Martin Litton : MD & Piano
John Petters : Drums & Vocals
James Evans : Clarinet, Tenor Saxophone & Vocals
Trevor Whiting : Clarinet, Alto & Tenor Saxophones
John Day : Double Bass
Harry Lillis ‘Bing’ Crosby, born on 3rd May 1903 was the voice of the 20th century. He sold more records than Sinatra, Presley or the Beatles. White Christmas is the biggest selling single of all time. His radio audiences in the 30s and 40s were numbered in millions. He won several Oscars.
Bing was known as Mr Smooth in latter years, but at heart he was always a jazzer. He started his musical career playing drums in a jazz band. His early recordings with the Paul Whiteman Orchestra featured Bix Beiderbecke, Joe Venuti and Eddie Lang. He worked with the Dorsey Brothers, Duke Ellington, the Boswell sisters, the Mills Brothers and Louis Armstrong. With Harry Barris and Al Rinker, the Rhythm Boys sang jazz. Bing was the first white vocalist to adopt the new singing style invented by Louis Armstrong. He came along at the right time, just as the microphone and electric recordings came into being. He could croon into the recording machine, where Al Jolson had been forced to bellow.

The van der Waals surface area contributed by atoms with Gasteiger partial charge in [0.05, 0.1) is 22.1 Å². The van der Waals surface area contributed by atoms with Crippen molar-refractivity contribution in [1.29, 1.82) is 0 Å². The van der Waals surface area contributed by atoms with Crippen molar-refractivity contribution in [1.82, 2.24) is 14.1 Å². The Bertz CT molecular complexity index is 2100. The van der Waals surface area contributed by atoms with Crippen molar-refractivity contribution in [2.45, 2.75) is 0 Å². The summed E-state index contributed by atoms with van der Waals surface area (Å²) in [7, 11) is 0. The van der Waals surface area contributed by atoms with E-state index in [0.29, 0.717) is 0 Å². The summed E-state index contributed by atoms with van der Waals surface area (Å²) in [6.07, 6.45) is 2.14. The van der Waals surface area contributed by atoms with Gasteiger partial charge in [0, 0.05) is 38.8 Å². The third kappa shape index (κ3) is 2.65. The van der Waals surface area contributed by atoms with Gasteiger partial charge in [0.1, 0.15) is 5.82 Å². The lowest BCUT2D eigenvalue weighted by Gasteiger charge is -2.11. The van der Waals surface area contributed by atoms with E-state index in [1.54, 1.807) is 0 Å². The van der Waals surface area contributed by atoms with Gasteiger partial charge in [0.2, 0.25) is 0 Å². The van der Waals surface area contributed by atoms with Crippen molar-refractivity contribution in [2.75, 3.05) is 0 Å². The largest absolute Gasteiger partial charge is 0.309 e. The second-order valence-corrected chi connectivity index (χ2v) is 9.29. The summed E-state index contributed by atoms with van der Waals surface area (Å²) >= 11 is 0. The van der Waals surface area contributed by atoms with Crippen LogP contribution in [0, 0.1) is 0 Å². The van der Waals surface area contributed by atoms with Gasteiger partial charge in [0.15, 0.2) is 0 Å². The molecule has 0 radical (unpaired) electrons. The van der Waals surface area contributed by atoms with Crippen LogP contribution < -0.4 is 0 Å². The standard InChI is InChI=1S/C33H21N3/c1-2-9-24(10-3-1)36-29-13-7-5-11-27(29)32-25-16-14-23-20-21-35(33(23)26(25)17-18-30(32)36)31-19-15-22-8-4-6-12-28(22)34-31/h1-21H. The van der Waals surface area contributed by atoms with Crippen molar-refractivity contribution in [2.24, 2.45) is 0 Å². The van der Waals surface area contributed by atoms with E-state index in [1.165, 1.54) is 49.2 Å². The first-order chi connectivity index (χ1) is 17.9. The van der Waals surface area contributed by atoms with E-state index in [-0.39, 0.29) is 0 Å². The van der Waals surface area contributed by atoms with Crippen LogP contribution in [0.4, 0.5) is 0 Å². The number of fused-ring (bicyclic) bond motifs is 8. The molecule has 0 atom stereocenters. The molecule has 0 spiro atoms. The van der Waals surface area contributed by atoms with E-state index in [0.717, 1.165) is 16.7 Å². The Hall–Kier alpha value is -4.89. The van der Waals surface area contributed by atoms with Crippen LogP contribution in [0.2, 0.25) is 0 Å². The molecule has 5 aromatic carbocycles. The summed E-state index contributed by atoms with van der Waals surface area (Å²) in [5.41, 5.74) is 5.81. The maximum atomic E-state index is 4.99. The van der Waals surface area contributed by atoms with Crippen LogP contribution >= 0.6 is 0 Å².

As a solo singer in the early ‘30s he laid down definitive versions of popular American standards such as Hoagy Carmichael's Stardust. His recording of Brother Can You Spare a Dime became the anthem of the Depression. Films like Pennies From Heaven, The Road To ... series, with Bob Hope, Holiday Inn and Blue Skies with Fred Astaire and High Society with Frank Sinatra, Louis Armstrong and Princess Grace Kelly endeared the lovable Bing to audiences world wide.
His final appearance was at the London Palladium in 1977. From there, after a triumphant concert, he flew to Spain to play his beloved game of golf. On the course, after playing a round, he collapsed from a massive heart attack, in October 1977 and the world lost a truly great star.
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